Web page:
OXON HILL, Md. (AP) -- Republicans vying for the GOP presidential nomination in 2016 auditioned Thursday before some of the nation's most ardent conservative leaders, calling for the party to unite behind a clear agenda and draw contrasts with Democrats.
The contestants ranged from Texas Sen. Ted Cruz, a tea party champion, to New Jersey Gov. Chris Christie, a favorite of the GOP establishment.
"If you want to lose elections, stand for nothing," said Cruz, who referred as examples to the unsuccessful presidential bids of Bob Dole, John McCain and Mitt Romney. "When you don't stand and draw a clear distinction, when you don't stand for principle, Democrats celebrate."
The annual Conservative Political Action Conference offered an early tryout of sorts for a half-dozen Republican officials eager to win over the GOP's most passionate voters. At stake this year is the Senate majority, currently held by senators in President Barack Obama's party. But for all, the midterm elections could serve as a springboard for the next presidential contest.
Republicans have much to mend before 2016, starting with a stark ideological divide between the party's establishment and the super-conservatives who rose to power in the tea party-fueled 2010 elections that delivered a Republican House majority. Fiscal crises, compromises and a war of words have separated the factions from the top down despite widespread agreement that Obama's signature health care law should be overturned.
More than two years out from the election to succeed Obama, there's no clear front-runner for the GOP presidential nomination. But Republicans interested in the job are filing across the CPAC stage at a hotel complex just down the Potomac River from Washington -- bashing the media, criticizing Obama and making a case for being the candidate who can win the White House.
"Most people are realizing that it's cool to be selecting the most conservative in the race, but there's an additional caveat that needs to be added, and that's who can win in the general election," said American Conservative Union Chairman Al Cardenas.
For Christie, the event was the first major step back into the national spotlight and a chance to revive his image from a political retribution scandal in which his aides ordered the closing of lanes near New Jersey's George Washington Bridge. Federal authorities also are investigating allegations that two members of Christie's Cabinet threatened to withhold storm recovery funds from heavily flooded Hoboken if the city's mayor didn't approve a favored redevelopment project.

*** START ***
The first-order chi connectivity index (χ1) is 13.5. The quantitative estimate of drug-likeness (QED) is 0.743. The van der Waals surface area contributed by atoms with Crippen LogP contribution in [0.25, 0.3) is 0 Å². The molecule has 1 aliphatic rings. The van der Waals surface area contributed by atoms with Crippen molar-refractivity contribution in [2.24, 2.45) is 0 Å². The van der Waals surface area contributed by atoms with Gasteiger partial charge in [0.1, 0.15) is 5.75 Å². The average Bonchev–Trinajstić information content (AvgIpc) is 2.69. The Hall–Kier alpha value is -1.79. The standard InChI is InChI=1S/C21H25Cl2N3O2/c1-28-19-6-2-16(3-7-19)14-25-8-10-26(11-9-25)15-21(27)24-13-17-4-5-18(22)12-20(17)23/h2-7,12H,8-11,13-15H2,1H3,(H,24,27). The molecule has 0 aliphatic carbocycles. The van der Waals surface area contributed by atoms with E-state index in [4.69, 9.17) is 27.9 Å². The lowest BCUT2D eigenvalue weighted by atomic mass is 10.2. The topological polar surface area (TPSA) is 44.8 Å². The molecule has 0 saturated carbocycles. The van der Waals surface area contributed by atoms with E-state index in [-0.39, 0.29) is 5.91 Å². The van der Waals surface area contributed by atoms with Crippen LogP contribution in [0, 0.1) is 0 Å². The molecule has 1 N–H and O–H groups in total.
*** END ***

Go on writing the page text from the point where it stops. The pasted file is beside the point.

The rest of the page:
Before the conservative crowd, the Republican governor ignored his administration's recent troubles and showed flashes of the fighting spirit that has defined his political career. Christie won a standing ovation after a 15-minute speech in which he declared: "We have to stop letting the media define who we are and what we stand for."
He later called on party leaders and tea party leaders alike to "start talking about what we're for and not what we're against."
The conservative conference comes less than a year after the Republican National Committee released a comprehensive plan to broaden the GOP's appeal after a disappointing 2012 election season.
Most of the speakers touched upon existing divisions within the GOP that threaten to derail their party's plans. They offered varied perspectives on foreign policy, social issues and political strategy, but each insisted that the Republican Party's future is bright.
The GOP's 2012 vice presidential nominee, House Budget Committee Chairman Paul Ryan of Wisconsin, downplayed intraparty divisions as "creative tension" and urged conservative activists to "give each other the benefit of the doubt" in the debate over the party's future.
"We, your representatives, we have to earn this benefit of the doubt," Ryan said. "We have to offer a vision. We have to explain where we want to take the country and how we're going to get there."
And as Obama and European leaders try to address Russian military aggression in Ukraine's Crimean Peninsula, Republicans faulted the president's leadership around the globe.
Sen. Marco Rubio, R-Fla., pointing to global hot spots such as North Korea, Iran and Ukraine, said Obama thought he could shape global events "through the sheer force of his personality" and by giving speeches around the world.
"We cannot ignore that the flawed foreign policy of the last few years has brought us to this stage," Rubio said, adding that the U.S. was the one nation that could "stand up to the spread of totalitarianism ... The United Nations cannot do this."
Louisiana Gov. Bobby Jindal charged that the Democratic president is waging an "assault on the American dream" by redefining success as dependence upon government. He faulted Obama for not doing enough to help improve the nation's educational system and highlighted GOP efforts to give parents new choices.